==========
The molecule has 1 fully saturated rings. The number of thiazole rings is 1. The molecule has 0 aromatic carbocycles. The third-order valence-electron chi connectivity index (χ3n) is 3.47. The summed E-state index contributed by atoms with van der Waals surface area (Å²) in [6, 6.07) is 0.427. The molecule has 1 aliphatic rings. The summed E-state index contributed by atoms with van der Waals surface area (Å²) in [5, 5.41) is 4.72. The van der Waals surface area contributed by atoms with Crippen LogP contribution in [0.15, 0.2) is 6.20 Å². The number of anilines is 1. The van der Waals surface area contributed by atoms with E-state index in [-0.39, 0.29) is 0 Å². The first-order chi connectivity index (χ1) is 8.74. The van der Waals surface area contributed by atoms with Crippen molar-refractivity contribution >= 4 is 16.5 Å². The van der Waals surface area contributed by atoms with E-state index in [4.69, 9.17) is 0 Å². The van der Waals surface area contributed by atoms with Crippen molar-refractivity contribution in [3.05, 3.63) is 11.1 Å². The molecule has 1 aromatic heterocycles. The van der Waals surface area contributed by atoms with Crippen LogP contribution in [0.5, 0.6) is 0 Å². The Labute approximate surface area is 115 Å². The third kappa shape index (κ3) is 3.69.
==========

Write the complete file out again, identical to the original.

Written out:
The molecule has 1 fully saturated rings. The number of thiazole rings is 1. The molecule has 0 aromatic carbocycles. The third-order valence-electron chi connectivity index (χ3n) is 3.47. The summed E-state index contributed by atoms with van der Waals surface area (Å²) in [6, 6.07) is 0.427. The molecule has 1 aliphatic rings. The summed E-state index contributed by atoms with van der Waals surface area (Å²) in [5, 5.41) is 4.72. The van der Waals surface area contributed by atoms with Crippen LogP contribution in [0.15, 0.2) is 6.20 Å². The number of anilines is 1. The van der Waals surface area contributed by atoms with E-state index in [-0.39, 0.29) is 0 Å². The first-order chi connectivity index (χ1) is 8.74. The van der Waals surface area contributed by atoms with Crippen molar-refractivity contribution >= 4 is 16.5 Å². The van der Waals surface area contributed by atoms with E-state index in [4.69, 9.17) is 0 Å². The van der Waals surface area contributed by atoms with Crippen molar-refractivity contribution in [3.05, 3.63) is 11.1 Å². The molecule has 1 aromatic heterocycles. The van der Waals surface area contributed by atoms with Crippen LogP contribution in [0.5, 0.6) is 0 Å². The Labute approximate surface area is 115 Å². The third kappa shape index (κ3) is 3.69.